Overexpression of TLR4 induces necrotizing enterocolitis but can be prevented by inhibiting FAK.

Children’s Hospital of Pittsburgh researchers found that blocking signals from toll-like receptor 4 (TLR4), a key molecule that normally switches on the intestine’s immune response, may help reverse necrotizing enterocolitis (NEC), a leading cause of death in premature newborns.

TLRs are key players in the innate immune system. Protruding from enterocytes that form the innermost barrier-like layer of the small and large intestines, TLR4 receptors are primed to recognize pathogenic bacteria and sound the alarm.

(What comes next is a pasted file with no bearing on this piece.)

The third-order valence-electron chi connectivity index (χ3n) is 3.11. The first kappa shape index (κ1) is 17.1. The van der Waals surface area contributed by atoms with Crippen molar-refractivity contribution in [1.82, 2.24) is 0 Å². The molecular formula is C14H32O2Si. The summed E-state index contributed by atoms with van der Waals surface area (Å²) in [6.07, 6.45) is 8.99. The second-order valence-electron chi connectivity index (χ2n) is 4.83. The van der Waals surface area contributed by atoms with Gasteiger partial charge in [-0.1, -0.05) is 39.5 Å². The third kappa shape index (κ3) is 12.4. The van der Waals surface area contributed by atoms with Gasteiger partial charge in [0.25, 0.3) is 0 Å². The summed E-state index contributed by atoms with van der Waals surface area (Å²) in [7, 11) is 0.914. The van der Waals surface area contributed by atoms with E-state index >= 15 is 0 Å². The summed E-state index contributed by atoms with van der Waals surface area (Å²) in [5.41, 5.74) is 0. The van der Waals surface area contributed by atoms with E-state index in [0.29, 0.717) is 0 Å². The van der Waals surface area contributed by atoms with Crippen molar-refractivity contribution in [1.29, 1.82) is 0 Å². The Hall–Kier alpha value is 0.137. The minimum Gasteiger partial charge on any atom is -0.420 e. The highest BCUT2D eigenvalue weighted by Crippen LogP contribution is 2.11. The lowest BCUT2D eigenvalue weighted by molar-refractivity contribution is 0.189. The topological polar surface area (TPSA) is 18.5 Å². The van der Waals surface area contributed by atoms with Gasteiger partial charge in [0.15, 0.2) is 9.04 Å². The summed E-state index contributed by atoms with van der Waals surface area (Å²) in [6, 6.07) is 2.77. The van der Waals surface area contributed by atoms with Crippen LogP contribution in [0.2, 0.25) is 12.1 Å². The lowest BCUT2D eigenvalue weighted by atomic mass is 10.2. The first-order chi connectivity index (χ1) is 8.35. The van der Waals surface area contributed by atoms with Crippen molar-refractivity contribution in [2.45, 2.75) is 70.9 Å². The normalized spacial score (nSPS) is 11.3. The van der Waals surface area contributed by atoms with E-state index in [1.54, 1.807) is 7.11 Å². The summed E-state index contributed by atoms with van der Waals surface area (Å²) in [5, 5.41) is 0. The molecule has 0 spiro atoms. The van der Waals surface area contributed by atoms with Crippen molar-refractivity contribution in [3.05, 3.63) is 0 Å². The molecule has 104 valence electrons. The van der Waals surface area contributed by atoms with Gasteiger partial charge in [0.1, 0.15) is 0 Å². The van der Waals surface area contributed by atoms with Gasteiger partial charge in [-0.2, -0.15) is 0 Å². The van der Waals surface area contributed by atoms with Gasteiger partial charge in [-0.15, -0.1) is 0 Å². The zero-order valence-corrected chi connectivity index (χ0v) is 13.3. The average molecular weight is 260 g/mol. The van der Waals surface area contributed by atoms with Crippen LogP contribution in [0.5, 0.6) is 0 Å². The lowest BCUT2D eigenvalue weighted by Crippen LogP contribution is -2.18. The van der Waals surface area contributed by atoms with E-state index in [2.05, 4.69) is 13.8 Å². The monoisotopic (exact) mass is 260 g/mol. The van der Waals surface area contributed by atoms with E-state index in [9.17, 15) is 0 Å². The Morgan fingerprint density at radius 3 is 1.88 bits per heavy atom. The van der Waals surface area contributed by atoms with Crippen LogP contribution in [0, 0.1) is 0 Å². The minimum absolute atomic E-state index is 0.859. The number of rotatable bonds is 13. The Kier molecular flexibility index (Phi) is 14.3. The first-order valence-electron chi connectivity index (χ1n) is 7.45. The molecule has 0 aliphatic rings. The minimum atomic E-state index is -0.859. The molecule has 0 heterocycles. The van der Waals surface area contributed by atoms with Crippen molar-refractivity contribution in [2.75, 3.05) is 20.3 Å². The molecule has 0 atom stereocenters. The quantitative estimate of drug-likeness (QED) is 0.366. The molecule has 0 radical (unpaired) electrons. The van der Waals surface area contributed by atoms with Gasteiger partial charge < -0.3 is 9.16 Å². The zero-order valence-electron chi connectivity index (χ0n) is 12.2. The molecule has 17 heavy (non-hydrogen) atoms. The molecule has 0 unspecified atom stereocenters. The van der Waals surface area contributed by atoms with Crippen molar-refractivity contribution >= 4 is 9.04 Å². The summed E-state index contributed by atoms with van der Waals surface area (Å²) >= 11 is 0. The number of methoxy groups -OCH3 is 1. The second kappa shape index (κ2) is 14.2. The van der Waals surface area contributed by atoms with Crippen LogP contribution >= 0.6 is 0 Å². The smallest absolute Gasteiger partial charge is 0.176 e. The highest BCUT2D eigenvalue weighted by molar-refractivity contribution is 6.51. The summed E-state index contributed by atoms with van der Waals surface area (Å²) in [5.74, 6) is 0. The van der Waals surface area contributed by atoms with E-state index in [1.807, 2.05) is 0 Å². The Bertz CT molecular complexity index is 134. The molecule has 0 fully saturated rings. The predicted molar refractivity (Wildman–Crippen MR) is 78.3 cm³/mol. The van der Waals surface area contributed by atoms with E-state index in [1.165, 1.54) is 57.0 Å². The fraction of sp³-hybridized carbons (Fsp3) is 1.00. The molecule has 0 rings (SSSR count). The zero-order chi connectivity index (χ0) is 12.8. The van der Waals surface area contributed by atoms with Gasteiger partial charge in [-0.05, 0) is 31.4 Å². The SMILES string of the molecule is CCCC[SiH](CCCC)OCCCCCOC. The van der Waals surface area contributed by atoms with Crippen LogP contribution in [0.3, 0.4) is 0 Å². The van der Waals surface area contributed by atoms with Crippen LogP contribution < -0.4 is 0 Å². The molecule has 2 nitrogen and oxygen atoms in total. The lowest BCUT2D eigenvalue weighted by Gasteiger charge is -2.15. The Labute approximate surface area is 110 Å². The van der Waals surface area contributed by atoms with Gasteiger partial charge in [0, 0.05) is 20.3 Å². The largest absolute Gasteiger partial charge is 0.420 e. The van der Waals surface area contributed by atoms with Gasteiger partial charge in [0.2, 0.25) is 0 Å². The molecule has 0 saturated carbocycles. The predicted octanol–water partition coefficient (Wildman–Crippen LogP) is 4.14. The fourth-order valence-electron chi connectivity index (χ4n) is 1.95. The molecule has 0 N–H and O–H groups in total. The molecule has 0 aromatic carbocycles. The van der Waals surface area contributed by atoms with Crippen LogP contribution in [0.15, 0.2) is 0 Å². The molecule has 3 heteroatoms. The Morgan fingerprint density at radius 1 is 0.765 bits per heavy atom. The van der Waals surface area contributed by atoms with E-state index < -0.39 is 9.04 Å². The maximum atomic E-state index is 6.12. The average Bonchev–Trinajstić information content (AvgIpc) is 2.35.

The scientists found that the stresses of oxygen deprivation and bombardment by bacterial toxins, conditions that can occur in premature infants with underdeveloped lungs, stimulate too much production of TLR4 in mice. This eventually leads to cellular suicide. They also stop enterocytes from migrating to close wounds in the intestines.

These events, which do not occur in the TLR4-deficient mice, allow NEC to spread as the fragile lining of the gut gives way, releasing a flood of pathogens into the bloodstream.

The team discovered a way to switch off the molecular alarm in mice with NEC by interfering with the production of a focal adhesion kinase (FAK) that the researchers found associated with TLR4. By shutting down FAK with siRNA, the TLR4 siren was silenced. Under these conditions, the researchers watched enterocytes regain the ability to migrate.

The study was presented at the “American Society for Cell Biology 47th Annual Meeting.”

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